Mutual Aid Society Calls for State Pensions
What I find to be especially interesting is that"[I]t was resolved that it was the duty of the state to provide old-age pensions of not less than 5s. per week to all thrifty and deserving persons of 65 years of age and over who were unable to work and in need."
Six years later, in 1908, David Lloyd George, Chancellor of the Exchequer in Asquith’s Liberal government, announced means-tested Old Age Pensions between 1s. and 5s. per week for those aged 70 and over.
comments powered by Disqus
David T. Beito - 5/23/2006
I don't know much about the British experience but the American societies, who took a postion, were generally against state insurance. There were some notable exceptions, however, such as the Fraternal Order of Eagles which began to push for government old age insurance in the 1920s.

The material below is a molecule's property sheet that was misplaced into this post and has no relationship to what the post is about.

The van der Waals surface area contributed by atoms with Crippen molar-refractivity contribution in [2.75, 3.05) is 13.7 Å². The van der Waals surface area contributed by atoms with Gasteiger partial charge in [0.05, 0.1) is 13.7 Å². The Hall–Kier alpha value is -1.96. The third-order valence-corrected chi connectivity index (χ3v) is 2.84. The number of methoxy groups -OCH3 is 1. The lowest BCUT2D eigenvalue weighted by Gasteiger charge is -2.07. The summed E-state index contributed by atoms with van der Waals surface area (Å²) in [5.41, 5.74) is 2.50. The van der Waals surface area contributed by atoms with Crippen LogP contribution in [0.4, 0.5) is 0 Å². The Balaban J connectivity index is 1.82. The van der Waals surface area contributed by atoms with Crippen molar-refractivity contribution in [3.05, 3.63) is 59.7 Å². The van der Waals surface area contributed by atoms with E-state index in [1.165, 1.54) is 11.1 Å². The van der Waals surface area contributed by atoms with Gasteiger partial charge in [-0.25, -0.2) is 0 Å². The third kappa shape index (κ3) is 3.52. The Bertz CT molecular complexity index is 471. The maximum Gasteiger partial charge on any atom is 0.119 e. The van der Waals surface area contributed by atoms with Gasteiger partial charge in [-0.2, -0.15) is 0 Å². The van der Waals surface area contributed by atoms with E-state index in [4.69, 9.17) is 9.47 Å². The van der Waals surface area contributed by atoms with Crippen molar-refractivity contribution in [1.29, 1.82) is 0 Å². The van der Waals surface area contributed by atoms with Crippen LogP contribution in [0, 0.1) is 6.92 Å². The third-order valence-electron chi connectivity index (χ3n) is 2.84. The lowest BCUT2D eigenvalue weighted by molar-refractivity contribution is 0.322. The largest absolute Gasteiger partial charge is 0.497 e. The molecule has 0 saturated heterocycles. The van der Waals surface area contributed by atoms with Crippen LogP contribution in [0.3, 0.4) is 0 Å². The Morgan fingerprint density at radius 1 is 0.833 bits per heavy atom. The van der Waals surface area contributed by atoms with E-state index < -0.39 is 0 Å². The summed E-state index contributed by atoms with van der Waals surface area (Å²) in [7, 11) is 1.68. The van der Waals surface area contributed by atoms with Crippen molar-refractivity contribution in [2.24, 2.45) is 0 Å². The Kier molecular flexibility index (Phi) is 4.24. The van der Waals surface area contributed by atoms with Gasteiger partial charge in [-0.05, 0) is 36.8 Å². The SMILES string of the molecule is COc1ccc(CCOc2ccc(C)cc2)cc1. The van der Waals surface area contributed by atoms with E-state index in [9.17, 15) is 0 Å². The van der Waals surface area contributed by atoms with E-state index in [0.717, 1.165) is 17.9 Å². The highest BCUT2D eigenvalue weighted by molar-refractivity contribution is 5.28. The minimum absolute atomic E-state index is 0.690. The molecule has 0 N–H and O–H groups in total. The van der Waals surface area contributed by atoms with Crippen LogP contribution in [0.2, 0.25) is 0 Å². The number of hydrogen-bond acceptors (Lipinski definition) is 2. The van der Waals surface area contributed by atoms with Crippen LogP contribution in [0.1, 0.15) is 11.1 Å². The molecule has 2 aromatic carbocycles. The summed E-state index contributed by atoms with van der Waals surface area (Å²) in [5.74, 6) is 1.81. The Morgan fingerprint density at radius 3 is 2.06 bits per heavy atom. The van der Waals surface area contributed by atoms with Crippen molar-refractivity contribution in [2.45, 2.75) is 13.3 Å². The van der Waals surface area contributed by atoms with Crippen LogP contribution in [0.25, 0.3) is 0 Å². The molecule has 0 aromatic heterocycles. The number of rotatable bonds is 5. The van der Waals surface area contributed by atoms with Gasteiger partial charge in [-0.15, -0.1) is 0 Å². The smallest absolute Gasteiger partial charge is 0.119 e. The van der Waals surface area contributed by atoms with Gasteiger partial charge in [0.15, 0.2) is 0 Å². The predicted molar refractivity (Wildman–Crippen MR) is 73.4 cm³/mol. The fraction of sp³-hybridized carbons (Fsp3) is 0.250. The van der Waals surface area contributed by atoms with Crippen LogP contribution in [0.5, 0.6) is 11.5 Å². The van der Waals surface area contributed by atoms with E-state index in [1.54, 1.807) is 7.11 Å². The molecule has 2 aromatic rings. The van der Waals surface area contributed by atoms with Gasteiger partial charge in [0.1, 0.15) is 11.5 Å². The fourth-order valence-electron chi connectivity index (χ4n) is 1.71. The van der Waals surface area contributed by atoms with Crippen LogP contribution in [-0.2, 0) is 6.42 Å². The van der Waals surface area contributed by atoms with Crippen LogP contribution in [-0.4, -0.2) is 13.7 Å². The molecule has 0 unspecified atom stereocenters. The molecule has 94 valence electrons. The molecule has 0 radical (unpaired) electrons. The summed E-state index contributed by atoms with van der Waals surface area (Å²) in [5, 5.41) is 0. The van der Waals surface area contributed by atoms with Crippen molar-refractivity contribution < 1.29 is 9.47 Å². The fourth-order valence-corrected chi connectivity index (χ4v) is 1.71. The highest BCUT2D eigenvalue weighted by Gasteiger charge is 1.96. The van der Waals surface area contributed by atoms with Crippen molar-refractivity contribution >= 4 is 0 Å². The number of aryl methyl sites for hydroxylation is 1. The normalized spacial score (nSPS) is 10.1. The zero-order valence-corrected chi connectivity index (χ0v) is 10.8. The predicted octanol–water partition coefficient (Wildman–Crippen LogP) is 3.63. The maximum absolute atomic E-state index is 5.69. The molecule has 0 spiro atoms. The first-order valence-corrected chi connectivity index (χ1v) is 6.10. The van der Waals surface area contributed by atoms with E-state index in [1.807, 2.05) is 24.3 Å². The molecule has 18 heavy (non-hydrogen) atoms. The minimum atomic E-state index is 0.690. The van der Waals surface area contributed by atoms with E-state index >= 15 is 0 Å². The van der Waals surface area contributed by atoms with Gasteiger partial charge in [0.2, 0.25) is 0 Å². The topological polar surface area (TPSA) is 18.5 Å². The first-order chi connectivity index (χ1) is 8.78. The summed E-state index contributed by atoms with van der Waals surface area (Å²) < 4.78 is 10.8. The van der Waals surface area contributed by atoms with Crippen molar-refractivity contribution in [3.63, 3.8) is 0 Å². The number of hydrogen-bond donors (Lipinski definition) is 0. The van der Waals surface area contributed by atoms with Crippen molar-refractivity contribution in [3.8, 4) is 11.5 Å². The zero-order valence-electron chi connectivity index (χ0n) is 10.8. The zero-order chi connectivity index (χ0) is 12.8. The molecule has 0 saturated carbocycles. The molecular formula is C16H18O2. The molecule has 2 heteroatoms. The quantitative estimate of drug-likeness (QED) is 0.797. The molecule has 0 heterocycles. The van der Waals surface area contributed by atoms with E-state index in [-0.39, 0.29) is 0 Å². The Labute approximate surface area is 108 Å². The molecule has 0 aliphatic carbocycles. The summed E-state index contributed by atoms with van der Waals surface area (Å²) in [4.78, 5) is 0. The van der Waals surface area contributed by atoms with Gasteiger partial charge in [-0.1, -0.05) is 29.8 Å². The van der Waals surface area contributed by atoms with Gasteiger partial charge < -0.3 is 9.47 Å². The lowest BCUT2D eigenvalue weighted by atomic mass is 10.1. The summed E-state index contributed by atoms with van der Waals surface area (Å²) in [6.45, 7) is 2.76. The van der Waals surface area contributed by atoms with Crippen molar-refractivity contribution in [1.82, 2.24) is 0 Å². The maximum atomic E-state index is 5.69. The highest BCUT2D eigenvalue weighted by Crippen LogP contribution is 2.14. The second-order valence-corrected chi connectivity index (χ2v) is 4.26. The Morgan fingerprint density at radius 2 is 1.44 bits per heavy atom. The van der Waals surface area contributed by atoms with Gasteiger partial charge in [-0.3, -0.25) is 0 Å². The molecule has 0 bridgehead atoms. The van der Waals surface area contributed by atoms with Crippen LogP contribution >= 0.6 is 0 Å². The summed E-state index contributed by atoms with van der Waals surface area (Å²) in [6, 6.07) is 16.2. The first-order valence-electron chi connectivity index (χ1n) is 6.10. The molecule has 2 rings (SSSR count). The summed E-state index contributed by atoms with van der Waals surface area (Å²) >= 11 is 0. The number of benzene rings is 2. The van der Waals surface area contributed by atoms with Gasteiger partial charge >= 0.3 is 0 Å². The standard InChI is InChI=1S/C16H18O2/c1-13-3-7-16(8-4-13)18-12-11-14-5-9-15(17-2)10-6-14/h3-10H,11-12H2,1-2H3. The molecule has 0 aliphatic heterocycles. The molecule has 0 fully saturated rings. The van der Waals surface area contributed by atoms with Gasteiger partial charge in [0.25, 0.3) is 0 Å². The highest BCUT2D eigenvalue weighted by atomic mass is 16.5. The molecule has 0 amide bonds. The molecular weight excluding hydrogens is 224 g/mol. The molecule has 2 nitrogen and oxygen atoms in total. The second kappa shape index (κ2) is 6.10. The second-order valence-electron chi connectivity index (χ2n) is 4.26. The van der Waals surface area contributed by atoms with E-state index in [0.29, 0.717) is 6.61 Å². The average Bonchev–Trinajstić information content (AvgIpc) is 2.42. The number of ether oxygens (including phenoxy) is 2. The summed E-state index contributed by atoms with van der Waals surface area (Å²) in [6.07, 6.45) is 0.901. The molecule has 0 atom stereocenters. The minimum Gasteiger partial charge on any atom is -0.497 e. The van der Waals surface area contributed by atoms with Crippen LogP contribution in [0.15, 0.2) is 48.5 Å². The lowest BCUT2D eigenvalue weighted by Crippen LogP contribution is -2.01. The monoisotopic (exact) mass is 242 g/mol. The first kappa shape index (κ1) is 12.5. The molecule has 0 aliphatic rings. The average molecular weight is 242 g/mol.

- Russian historian slams Putin
- Historians and archivists say the NY Public Library no longer functions as a world-class research library
- WaPo chastised for ignoring Venona Papers in obit for Allen Weinstein
- In gay marriage decision, Supreme Court turns to historians for insight
- Sam Haselby argues religion trumps politics in his new book